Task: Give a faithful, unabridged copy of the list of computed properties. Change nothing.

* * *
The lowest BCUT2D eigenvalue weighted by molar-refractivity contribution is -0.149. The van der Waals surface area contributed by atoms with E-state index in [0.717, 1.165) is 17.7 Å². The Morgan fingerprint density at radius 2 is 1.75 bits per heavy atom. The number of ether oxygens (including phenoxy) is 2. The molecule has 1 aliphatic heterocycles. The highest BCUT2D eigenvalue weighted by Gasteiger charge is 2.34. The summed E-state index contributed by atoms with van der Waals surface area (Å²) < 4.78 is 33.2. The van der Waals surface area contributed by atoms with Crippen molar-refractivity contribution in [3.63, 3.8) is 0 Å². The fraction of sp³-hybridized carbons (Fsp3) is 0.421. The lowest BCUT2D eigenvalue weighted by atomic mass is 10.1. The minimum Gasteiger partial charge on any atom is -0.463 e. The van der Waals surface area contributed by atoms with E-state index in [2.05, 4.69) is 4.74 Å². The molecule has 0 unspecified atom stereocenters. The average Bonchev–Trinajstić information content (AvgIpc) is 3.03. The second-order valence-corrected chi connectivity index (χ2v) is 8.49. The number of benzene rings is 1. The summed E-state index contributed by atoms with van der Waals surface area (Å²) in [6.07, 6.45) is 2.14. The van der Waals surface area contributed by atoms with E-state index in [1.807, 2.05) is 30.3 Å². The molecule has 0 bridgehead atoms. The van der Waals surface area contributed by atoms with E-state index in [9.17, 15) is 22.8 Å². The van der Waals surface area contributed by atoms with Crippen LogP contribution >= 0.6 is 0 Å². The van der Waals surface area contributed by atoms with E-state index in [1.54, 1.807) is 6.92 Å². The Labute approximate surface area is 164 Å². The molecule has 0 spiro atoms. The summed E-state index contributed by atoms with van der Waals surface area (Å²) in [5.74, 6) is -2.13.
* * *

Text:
The lowest BCUT2D eigenvalue weighted by molar-refractivity contribution is -0.149. The van der Waals surface area contributed by atoms with E-state index in [0.717, 1.165) is 17.7 Å². The Morgan fingerprint density at radius 2 is 1.75 bits per heavy atom. The number of ether oxygens (including phenoxy) is 2. The molecule has 1 aliphatic heterocycles. The highest BCUT2D eigenvalue weighted by Gasteiger charge is 2.34. The summed E-state index contributed by atoms with van der Waals surface area (Å²) < 4.78 is 33.2. The van der Waals surface area contributed by atoms with Crippen molar-refractivity contribution in [3.63, 3.8) is 0 Å². The fraction of sp³-hybridized carbons (Fsp3) is 0.421. The lowest BCUT2D eigenvalue weighted by atomic mass is 10.1. The minimum Gasteiger partial charge on any atom is -0.463 e. The van der Waals surface area contributed by atoms with E-state index in [2.05, 4.69) is 4.74 Å². The molecule has 0 unspecified atom stereocenters. The average Bonchev–Trinajstić information content (AvgIpc) is 3.03. The second-order valence-corrected chi connectivity index (χ2v) is 8.49. The number of benzene rings is 1. The summed E-state index contributed by atoms with van der Waals surface area (Å²) in [6.07, 6.45) is 2.14. The van der Waals surface area contributed by atoms with E-state index in [1.807, 2.05) is 30.3 Å². The molecule has 0 bridgehead atoms. The van der Waals surface area contributed by atoms with E-state index in [9.17, 15) is 22.8 Å². The van der Waals surface area contributed by atoms with Crippen LogP contribution >= 0.6 is 0 Å². The van der Waals surface area contributed by atoms with E-state index in [1.54, 1.807) is 6.92 Å². The Labute approximate surface area is 164 Å². The molecule has 0 spiro atoms. The summed E-state index contributed by atoms with van der Waals surface area (Å²) in [5.74, 6) is -2.13.